what would Bertrand Russell do?

On Education has posted an essay by Bertrand Russell that jibes with some of the ideas/questions/comments in my post on discipline and the beginning of the semester. I particularly love Russell’s final paragraph:

Unfortunately, it is utterly impossible for over-worked teachers to preserve an instinctive liking for children; they are bound to come to feel towards them as the proverbial confectioner’s apprentice does towards macaroons. I do not think that education ought to be anyone’s whole profession: it should be undertaken for at most two hours a day by people whose remaining hours are spent away from children. The society of the young is fatiguing, especially when strict discipline is avoided. Fatigue, in the end, produces irritation, which is likely to express itself somehow, whatever theories the harassed teacher may have taught himself or herself to believe. The necessary friendliness cannot be preserved by self-control alone. But where it exists, it should be unnecessary to have rules in advance as to how “naughty” children are to be treated, since impulse is likely to lead to the right decision, and almost any decision will be right if the child feels that you like him. No rules, however wise, are a substitute for affection and tact.

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2 responses

  1. When I worked in the House of Commons, I noticed something immediately when I started to make the rounds and meet all the staffers. There was a stark difference between the UKers and Americans regarding how they viewed themselves in relation to their work. Put simply, UKers more frequently expressed that what they do – their job – isn’t necessarily who they are. Contrast that with social situations in the US; the first question after, “What’s your name?” is “So what do you do?”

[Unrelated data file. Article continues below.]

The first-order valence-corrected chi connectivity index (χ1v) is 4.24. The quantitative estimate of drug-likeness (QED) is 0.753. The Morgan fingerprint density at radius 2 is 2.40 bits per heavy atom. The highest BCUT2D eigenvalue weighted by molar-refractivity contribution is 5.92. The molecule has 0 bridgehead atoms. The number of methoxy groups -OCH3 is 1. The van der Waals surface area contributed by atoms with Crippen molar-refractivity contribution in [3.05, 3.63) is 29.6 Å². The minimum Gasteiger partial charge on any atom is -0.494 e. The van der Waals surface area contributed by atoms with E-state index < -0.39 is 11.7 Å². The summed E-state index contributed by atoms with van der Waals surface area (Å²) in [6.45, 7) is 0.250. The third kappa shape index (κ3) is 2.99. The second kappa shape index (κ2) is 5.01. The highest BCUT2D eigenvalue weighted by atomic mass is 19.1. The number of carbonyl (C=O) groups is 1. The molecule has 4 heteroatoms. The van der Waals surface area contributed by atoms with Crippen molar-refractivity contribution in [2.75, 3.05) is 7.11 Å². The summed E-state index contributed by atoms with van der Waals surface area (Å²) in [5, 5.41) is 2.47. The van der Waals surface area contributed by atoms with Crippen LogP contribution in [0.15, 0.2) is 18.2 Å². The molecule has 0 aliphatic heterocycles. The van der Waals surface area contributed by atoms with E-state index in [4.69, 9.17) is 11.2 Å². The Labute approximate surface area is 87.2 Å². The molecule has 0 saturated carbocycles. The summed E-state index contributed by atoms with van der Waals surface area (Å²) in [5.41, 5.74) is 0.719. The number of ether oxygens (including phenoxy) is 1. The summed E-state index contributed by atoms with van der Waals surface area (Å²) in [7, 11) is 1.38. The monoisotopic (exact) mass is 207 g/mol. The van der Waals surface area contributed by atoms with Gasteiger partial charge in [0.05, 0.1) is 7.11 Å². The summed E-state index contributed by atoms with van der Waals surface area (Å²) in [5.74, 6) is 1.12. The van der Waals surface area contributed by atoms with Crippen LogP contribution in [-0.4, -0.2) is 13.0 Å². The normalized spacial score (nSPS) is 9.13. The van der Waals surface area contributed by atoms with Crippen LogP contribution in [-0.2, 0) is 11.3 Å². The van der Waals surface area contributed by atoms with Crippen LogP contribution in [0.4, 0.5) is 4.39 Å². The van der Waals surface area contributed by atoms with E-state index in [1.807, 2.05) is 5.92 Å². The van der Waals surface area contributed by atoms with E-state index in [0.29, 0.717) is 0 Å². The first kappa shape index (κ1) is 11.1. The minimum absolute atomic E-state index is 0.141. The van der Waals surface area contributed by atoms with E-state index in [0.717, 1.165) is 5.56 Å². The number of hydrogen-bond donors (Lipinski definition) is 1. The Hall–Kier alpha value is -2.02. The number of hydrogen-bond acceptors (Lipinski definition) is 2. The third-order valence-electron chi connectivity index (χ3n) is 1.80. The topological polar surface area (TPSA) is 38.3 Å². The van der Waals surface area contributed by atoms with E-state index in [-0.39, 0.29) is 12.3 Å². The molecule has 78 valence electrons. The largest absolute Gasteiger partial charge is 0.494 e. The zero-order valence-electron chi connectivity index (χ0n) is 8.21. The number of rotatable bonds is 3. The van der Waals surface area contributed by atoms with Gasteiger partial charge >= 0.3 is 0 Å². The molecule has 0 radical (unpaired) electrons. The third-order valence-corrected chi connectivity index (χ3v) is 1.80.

Russell’s conclusion that, “I do not think that education ought to be anyone’s whole profession” would serve educators well. Though one need not separate themselves fully from their job, one must be more than their 9-5 or the burnout and resulting anomie/frustration/misery is too much.

    Oddly enough, this attitude means that one serves their students better by being less of an educator – as long as they fill that gap with being more of a person.

  2. Absolutely, Matthew. Once when I was having a particularly difficult semester, I went to see my dean – who was also a friend and who knew about some things that were important in my life outside of my day job – and asked her advice about a specific problem. She gave me a few practical suggestions, and then said, “You know what else I think you should do? I think you should go home and work on your novel. Remind yourself that this is not all you are.”

    CEGEP teachers are lucky, in that we do have long recovery periods in which to muster up our enthusiasm again. I’m not sure how elementary and high school teachers do it. Anyone? How do you do it?

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